ABOUT THE BOOK
Changing Homelands offers a
startling new perspective on what was and was not politically possible in
late colonial India. In this highly readable account of Partition in Punjab,
Neeti Nair rejects the idea that essential differences between the Hindu and
Muslim communities made political settlement impossible. Far from being an
inevitable solution, the idea of Partition came as a very late and stunning
surprise to the majority of Hindus in the region.
In tracing the political and social history of Punjab
from the early years of the twentieth century, Nair overturns the entrenched
view that Muslims were responsible for Partition. She shows that many powerful
Punjabi Hindus also preferred Partition and contributed to its adoption, as
well as that almost no one foresaw the death and devastation that followed.
Though much has been written on the politics of the
Muslim and Sikh communities in Punjab, Nair is the first historian to focus on
the Hindu minority, both before and long after the divide of 1947. She engages
with politics in post-Partition India by drawing from oral histories that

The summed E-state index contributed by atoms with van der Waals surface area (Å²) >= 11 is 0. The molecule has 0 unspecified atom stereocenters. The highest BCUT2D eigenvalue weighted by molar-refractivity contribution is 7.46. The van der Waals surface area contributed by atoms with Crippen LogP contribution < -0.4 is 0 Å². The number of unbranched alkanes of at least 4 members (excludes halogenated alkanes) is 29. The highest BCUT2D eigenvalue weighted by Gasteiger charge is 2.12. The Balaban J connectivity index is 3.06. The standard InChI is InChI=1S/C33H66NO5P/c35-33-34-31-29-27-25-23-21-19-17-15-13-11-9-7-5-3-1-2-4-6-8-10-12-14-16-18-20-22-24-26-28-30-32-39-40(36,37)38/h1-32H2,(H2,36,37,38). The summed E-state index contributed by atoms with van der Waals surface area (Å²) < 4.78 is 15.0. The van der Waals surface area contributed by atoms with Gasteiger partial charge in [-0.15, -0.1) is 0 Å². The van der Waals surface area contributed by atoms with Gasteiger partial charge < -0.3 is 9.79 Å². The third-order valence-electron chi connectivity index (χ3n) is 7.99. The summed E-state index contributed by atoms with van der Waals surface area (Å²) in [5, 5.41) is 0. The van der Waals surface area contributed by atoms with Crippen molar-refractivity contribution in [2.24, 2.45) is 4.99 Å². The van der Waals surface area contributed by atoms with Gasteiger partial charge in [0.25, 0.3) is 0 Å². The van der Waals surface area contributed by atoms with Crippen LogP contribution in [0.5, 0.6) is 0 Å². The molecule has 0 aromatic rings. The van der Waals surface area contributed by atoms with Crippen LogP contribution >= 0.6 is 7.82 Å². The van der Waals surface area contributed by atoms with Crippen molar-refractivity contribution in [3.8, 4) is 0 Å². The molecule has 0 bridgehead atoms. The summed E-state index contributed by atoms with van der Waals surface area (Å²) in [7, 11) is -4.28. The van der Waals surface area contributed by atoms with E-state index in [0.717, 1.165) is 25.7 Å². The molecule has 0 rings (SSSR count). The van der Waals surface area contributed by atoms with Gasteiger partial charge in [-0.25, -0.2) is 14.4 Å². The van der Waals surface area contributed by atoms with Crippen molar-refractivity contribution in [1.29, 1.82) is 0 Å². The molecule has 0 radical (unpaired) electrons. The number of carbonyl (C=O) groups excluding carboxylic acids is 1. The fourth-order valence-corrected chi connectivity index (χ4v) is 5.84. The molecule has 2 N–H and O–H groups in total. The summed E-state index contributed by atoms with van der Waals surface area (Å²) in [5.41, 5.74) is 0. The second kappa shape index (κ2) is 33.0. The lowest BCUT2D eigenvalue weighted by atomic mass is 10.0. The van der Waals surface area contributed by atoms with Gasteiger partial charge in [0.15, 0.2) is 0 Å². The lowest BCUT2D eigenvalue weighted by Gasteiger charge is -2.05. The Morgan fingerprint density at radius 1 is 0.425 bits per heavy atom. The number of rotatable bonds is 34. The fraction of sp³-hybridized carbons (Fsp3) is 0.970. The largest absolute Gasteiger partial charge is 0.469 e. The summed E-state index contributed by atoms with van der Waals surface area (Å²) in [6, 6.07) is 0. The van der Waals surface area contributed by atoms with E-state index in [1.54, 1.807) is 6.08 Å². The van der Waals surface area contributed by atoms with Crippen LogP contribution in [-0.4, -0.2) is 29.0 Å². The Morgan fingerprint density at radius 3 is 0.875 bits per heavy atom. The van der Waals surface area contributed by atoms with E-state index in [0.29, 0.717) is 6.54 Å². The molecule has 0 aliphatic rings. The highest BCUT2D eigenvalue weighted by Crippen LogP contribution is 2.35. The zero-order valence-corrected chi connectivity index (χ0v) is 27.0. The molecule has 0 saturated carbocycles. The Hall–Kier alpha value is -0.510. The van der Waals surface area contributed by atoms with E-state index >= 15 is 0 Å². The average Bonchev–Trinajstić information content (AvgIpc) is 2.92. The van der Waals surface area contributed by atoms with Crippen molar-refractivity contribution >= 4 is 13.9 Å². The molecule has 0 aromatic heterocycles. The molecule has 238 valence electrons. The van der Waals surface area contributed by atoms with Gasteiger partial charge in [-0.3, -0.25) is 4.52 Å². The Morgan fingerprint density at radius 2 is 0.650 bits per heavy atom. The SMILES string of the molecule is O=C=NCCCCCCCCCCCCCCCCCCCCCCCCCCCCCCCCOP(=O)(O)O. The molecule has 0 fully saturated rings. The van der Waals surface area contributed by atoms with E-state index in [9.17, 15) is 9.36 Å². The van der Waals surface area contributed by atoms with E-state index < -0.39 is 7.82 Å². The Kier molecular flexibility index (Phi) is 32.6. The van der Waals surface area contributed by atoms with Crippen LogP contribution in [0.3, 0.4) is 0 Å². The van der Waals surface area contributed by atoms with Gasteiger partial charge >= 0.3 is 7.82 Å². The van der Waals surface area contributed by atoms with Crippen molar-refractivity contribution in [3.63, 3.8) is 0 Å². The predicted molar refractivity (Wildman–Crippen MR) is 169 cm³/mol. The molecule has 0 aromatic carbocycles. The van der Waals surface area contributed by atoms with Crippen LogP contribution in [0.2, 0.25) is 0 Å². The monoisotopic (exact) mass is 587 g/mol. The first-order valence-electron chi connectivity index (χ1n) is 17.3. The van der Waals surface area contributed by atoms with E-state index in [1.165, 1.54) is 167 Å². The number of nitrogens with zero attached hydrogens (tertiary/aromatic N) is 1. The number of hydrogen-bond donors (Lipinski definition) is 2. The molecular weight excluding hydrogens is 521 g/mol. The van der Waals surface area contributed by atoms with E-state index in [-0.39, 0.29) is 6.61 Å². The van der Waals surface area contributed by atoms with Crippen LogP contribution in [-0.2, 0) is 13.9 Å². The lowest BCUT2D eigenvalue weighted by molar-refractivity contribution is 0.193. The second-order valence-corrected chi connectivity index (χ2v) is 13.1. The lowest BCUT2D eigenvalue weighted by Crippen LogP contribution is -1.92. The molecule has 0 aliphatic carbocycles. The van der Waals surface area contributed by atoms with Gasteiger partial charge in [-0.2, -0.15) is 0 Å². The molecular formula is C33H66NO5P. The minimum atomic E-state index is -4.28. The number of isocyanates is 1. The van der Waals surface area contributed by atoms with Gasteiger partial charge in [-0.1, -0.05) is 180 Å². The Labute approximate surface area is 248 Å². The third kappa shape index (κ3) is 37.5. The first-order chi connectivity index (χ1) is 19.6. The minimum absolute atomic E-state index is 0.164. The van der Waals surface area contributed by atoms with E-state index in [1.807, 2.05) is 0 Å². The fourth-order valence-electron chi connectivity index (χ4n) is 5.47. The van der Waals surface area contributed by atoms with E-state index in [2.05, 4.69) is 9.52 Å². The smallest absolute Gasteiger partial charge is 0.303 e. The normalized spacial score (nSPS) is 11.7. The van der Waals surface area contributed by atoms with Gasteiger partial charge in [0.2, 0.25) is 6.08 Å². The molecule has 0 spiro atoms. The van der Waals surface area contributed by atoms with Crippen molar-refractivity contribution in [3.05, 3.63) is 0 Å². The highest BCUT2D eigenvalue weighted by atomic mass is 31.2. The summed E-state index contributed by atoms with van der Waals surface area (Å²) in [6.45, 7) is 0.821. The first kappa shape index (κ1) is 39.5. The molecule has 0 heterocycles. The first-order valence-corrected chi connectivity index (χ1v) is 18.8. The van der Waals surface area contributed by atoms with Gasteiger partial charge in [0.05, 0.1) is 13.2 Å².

reveal the complex relationship between memory and history—a relationship that
continues to inform politics between India and Pakistan.
NEETI NAIR was at Tufts for her PhD and is currently an
assistant professor of history at the University of Virginia, Charlottesville.
powerful book claims that for Punjab’s Hindus there was nothing inevitable
about the coming of Partition. She offers new and challenging interpretations
of major events and personalities, which will transform our understandings of
Punjab’s relationship to the Indian nationalist movement. Her discussion of
Punjab’s partition and the subsequent memory of Partition among Delhi Hindus is
a tour de force.”—David Gilmartin
“This engagingly written book places Punjabi Hindus at
the center of Partition scholarship. Nair’s often devastating examination of
the complex considerations and unfathomable burdens that weighed on the minds
of millions as they ‘chose’ to migrate reveals fresh thinking about religion
and politics in South Asia.”—Mridu Rai